I am trying not to be snarky here: indeed it is possible that onboarding is lacking in some things, but in my experience 1. at least half of the ‘how-to-organise-meetings’ type of information can be gained from immediate coworkers, and 2. way more people find it more convenient to call someone with a question even if they have at hand ample information sources to check.

      3. Senor Montoya*

        True, but it would be helpful to the employer and to the other employees. If it’s not a substantial amount of time to do this, why wouldn’t you?

    1. JustaTech*

      And as another example of how the responsibilities of different departments can be wildly different at different companies, if I asked *my* Facilities department how to set up a meeting they would laugh and say they didn’t know because they do repair work, not meetings.

      It seems like there is a lot more variation in what departments with the same name *do* between companies than we might realize, and that’s likely at least part of the cause of the apparently random questions to HR.

  36. Jdc*

    I’d guess they want your auto insurance policy because they didn’t bother properly classifying employees in their liability insurance.

    1. Missy Murdoch*

      This is the first comment I’ve seen that actually seems to ANSWER the OPs question! They didn’t ask if they should provide the documents (seems like OP knows the insurance request is weird, tried to push back, and will prob still have to comply) they asked for plausible explanations for why the company would ask in the first place.

      Thanks Jdc!

  37. dedicated1776*

    OP5: Do you work for a company that does have a lot of employees who drive for work? I worked for a home health agency (therefore, a high proportion of employees were driving to patients’ homes) and the car insurance was just part of the new hire process, regardless of your position. I felt like their new hire process was dumb (everyone went through the same thing, whether you were a support function like accounting or a caregiver) but that was how they did things.

  38. Senor Montoya*

    OP #4. Do not hire any of your current student workers. If you are supervising them, it is not at all appropriate to do this — the power disparity is too great. In addition to Alison’s points, please also remember that they may not feel that they can say “no”.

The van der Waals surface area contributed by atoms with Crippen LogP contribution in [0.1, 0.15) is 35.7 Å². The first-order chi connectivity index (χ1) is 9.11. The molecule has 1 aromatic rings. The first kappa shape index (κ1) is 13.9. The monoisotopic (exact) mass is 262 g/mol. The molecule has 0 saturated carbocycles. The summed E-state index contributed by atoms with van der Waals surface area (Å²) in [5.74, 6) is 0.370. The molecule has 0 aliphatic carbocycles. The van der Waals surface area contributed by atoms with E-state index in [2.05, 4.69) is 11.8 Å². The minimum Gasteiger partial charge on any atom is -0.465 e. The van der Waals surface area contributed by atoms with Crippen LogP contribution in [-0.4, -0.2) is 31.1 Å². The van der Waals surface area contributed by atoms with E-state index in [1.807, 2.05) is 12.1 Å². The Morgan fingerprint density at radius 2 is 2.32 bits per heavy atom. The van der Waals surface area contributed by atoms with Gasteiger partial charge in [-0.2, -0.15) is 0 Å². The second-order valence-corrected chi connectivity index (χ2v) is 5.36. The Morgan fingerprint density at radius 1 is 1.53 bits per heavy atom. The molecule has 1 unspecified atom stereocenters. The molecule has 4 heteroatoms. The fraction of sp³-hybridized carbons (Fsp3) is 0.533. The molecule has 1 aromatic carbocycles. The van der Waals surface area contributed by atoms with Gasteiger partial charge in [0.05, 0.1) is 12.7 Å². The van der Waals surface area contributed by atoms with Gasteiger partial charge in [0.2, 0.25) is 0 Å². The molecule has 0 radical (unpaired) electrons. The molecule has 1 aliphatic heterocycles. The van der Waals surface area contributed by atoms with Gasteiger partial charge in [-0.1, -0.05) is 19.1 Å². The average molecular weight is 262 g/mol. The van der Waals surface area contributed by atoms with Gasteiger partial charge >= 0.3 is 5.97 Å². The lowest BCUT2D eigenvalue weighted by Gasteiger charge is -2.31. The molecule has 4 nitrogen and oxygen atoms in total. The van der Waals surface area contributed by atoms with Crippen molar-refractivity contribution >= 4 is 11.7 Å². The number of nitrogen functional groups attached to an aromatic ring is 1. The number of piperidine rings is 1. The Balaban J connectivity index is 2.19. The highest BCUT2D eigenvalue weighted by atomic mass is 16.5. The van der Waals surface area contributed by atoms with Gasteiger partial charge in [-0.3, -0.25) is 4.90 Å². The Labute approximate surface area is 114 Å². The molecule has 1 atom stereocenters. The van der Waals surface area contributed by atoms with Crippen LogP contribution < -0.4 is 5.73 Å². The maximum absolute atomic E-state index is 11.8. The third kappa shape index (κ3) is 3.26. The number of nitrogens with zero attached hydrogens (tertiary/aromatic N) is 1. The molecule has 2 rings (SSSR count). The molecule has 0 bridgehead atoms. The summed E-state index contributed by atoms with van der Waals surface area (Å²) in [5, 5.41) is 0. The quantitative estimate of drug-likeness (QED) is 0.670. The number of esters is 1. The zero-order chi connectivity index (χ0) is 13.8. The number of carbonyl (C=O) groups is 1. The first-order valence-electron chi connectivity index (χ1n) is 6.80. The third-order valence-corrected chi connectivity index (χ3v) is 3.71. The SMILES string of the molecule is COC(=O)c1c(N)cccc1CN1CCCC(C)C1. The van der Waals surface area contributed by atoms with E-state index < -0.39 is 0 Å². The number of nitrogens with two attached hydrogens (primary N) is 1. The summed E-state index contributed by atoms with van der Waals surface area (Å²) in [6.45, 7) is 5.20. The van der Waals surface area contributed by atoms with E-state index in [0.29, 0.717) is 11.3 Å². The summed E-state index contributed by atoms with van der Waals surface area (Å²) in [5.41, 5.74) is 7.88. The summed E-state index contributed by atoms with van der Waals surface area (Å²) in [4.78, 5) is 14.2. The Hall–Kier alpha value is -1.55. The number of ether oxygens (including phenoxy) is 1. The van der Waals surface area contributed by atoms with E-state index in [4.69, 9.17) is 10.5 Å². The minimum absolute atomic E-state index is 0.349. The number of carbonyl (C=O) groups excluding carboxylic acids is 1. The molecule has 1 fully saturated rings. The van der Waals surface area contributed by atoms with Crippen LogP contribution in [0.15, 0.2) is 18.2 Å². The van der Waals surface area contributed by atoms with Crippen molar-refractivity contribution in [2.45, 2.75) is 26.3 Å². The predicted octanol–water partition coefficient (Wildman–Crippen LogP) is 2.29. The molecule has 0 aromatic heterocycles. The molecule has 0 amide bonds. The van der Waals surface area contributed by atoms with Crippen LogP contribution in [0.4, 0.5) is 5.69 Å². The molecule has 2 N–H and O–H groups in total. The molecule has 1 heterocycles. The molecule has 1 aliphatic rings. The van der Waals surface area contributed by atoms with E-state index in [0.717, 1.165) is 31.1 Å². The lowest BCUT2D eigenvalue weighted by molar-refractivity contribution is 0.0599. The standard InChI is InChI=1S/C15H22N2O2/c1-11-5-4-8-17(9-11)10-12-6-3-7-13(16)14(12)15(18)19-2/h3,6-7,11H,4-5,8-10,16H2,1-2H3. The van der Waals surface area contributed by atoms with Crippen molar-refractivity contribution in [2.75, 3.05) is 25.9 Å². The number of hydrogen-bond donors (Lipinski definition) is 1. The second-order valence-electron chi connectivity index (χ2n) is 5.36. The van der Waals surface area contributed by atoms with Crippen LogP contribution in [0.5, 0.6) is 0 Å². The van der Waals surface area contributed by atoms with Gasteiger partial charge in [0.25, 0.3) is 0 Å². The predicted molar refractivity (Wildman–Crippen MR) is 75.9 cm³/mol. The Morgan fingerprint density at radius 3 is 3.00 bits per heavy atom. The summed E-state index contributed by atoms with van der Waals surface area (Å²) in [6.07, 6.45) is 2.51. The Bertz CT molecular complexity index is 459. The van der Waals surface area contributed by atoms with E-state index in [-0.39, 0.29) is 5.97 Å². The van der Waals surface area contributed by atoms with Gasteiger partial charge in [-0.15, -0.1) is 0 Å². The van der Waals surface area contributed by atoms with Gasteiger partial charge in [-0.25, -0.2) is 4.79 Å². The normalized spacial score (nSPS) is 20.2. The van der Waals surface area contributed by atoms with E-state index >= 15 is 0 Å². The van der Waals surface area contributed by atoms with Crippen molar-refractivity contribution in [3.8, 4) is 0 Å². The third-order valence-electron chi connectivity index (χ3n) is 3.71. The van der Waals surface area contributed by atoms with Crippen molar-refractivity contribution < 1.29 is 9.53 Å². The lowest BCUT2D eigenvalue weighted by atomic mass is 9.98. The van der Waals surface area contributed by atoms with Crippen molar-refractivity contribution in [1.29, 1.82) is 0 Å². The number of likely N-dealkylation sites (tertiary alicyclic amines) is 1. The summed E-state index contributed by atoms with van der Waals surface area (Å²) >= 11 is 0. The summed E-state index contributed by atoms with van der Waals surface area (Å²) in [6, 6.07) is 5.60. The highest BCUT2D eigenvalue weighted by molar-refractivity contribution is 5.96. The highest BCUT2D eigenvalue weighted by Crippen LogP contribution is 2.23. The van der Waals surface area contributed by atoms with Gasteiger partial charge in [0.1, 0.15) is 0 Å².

Once the student is no longer your employee, go right ahead. That’s one of the perks of working at a college or university: you get to know students really well and can make a much better informed decision about who is trustworthy.

    1. Toads, Beetles, Bats*

      When I was in college, one of my TA’s asked me to babysit his little girl. I said yes, but I was SO WEIRDED OUT and it forever affected the way I thought of him. And this guy was a perfectly decent guy with a perfectly nice daughter. He paid me fairly, treated me respectfully, didn’t seem to let it affect his interactions with me in-class. IOW, I had no good reason to be as freaked out as I was. Which is more or less my point: you could do everything right and the situation will still be wrong because the dynamics are just so darn awkward. Like Senor Montoya said, wait till they’re not working with you any more.

  39. HR-EA-HR again*

    Maybe I’m reading too much into #2’s question, but as a one-time EA, the “glorified admin” and “outside of / beneath my role” phrases are bothering me. Maybe use your HR words and explain–yes, each time it comes up–those requests don’t fall within your purview. You’re in the best position to educate, really.

  40. S*

    #4 is a huuuuuge conflict of interest. Your employees are there to do their jobs, not manage their boss’s child care needs. Even asking them to babysit puts a weird power dynamic in the request because they may feel obliged to keep their boss on their good side. No, just hell no. I once had a completely bonkers boss ask a coworker to watch her 13 year old while she went on a five day business trip. It was the stuff of nightmares, a boss with no boundaries asking totally unrealistic requests with the expectation you would give in. Keep your personal and work life separate.

  41. Perhaps*

    For OP #1 is it possible the hours and the hourly wage do add up? This happened to me before and they were looking for someone to do part time salary, so the math didnt make sense until it was communicated not to be a 37 hr / week gig.

  42. Anonymous at a University*

    HR OP, I think sending out a list of phone numbers/information/FAQ’s by e-mail would help, as other people have suggested. If you get multiple weird requests, then you’d also have something to direct them to.

    (I sympathize. I’m faculty, and students come talk to me because I’m the first person they see walking around and they have an issue, so I try to direct them to the right person. But sometimes they get shirty because, basically, they don’t WANT to walk over to the IT office or the office of the person who has the key to the computer lab, even when it’s right down the hall; they say, “That would take too long, can’t you do something?” At that point, I feel perfectly free to say, “Sorry, you’ll need to go to them because I can’t reset your password/unlock the computer lab/get your towed car back” and keep going).

  43. Mona Lisa*

    OP4, I think your instincts not to mix the babysitting and current employees are correct. There are too many opportunities for something to go wrong, which could jeopardize your professional relationship with them and their on-campus job. They might not realize the potential affect this could have on their work with you, and it’s helpful for you as the supervisor to recognize it and steer them towards more appropriate boundaries.